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Latest action taken by the FIFA Ethics Committee is the placement of a ban on the beleaguered president of the world football governing body Sepp Blatter. He has been given a provisional 90-day suspension during which he must refrain from having anything to do with football. This comes about as a result of mounting pressures by a number of the principal sponsors of FIFA, prominent among which have been multi-national corporations like Coca Cola, VISA, ADDIDAS, Mac Donald's, etc all of whom are significant in funding FIFA's billion dollar revenues. The Ethics Committee may exercise option to lengthen the ban by 45 days, taking it close to the date for elections to FIFA's executive body scheduled for 26th February 2016.

Blatter's ban is bracketed with similar sanctions instituted against his Vice President Michel Platini; the Frenchman widely regarded as probable successor to Blatter, along with Jérõme Valcke, the Secretary-General of FIFA. Another Vice-President of the organization, Chung Mon Joon had already been slapped with a six year suspension for alleged corruption offences. He has come on record as branding Blatter with monstrous hypocrisy, an allegation taken by many to imply that Blatter has been a party to a number of grave misdealings uncovered in the FIFA paper trail.

From a position of being one of the world's strongest and autonomous sporting bodies, FIFA is adjudged by international experts to be virtually in the hands of its lawyers, even though it is constitutionally now governed by Issa Hayatou, the head of the African Confederation.

The FIFA upheavals pose grave concern for the 200 national associations coming under its international brotherhood – most of whom, particularly those from Third World countries who have in recent years benefitted from financial largesse emanating from the Blatter administration now in existence for just over 20 years.

Even in the Caribbean, it is stunning to hear some sports analysts unashamedly voicing the view that all concern about FIFA's financial misdealings has resulted purely in view of benefits issuing to Black African and other impoverished countries under Blatter's "instigation", or more correctly, his "benevolence". This is reference to the United States of America and European Associations purportedly smarting under their being disregarded in favour of African and Asiatic countries for the staging of the World Cup tournaments in recent times.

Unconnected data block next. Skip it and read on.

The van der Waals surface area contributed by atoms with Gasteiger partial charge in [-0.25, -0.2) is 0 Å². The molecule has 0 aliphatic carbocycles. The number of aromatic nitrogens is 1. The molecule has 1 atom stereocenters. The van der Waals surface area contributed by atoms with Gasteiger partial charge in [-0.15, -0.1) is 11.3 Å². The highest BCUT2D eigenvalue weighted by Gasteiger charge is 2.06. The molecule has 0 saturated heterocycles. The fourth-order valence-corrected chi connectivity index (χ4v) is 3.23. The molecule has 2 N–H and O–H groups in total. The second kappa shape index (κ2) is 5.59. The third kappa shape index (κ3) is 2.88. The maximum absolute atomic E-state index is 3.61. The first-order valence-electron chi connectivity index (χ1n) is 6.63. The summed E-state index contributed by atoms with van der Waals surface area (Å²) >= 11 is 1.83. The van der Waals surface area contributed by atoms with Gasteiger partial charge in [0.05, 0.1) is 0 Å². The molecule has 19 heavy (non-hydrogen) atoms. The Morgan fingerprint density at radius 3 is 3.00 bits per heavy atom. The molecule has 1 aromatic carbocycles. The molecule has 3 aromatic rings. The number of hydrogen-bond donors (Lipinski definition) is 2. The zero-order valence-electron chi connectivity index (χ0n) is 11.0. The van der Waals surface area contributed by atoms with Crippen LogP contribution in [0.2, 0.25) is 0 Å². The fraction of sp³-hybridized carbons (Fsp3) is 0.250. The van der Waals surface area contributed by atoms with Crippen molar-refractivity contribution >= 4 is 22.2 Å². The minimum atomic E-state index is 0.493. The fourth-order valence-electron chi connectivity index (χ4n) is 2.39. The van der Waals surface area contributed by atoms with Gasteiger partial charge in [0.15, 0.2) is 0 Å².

In one's right senses it is hopelessly improper to embrace such a view, which is equally reprehensible to the one suggesting there should be no sanctions taken against drug abusers in sport! All such matters entail wider responsibility to the world community, bearing in mind it is more than the drug cheats that matter. Whereas some may tend to discount any possible future health problems as their own personal business, there is still the consideration of credibility as regards setting of performance records. Then, too, there is also the need to install protective measures conducive to shielding the very young against the unscrupulous behavior of persons who are criminally unconcerned about the well being of those coming under their charge.

Not much has been heard of late coming from Trinidad's Jack Warner, himself another of FIFA's area Vice-Presidents, since his suspension by the FIFA Executive earlier this year on charges of corruption. He did say at the time of his suspension he would expose much of what has been at fault with the world governing body. Warner reportedly claimed a number of his eyebrow raising multi-million dollar properties were accounted to family ownership. Whether or not requests for his extradition to face corruption charges in a U.S.A. court will be granted is left to be seen. The picture Warner painted at the last Trinidad general elections was to the effect that, despite his own failure to retain his parliamentary seat, he was instrumental in bringing about the failure of out-going Prime Minister Kamla Persad-Bissessar. Two of Warner's sons are incarcerated in the USA on FIFA corruption related charges.

How much can be read into the silence of heads of territorial football associations in the Caribbean concerning the FIFA issues is undecipherable – that, not withstanding expected arraignment of Jeffrey Webb, President of the Bahamas Football Association and a high standing official of FIFA. Reminds of the situation with financial magnate Allen Stanford. All those associated with his undertakings fled fearfully at his arrest, keeping the safest of distances from him – as if he had suddenly contracted leprosy, instantly distancing themselves as if he had never existed!

It seems our current sports leaders have no compunctions about fraternizing with prominent leaders in the sport whose dealings are reputedly unsavory in the extreme. Inevitably, all existing codes of silence stand to be some day broken and the brotherhood of impenetrable secrecy shattered. Platini's denial of any wrong doing in connection with FIFA finances appears tarnished by a payment said to have been made to him by Blatter of two million U.S dollars – for services Platini says were rendered to FIFA, the payment effected some years later! Reform certainly is needed in FIFA, with the sordid slate wiped clean. Perhaps the man to head any such reform would be Prince Ali bin-Hussein of Jordan, the man who lost to Blatter at the last FIFA elections. At least he escapes the taint of corruption implied in all that the FIFA upheavals have revealed and are likely to continue to reveal in short order according to the way things are transpiring!


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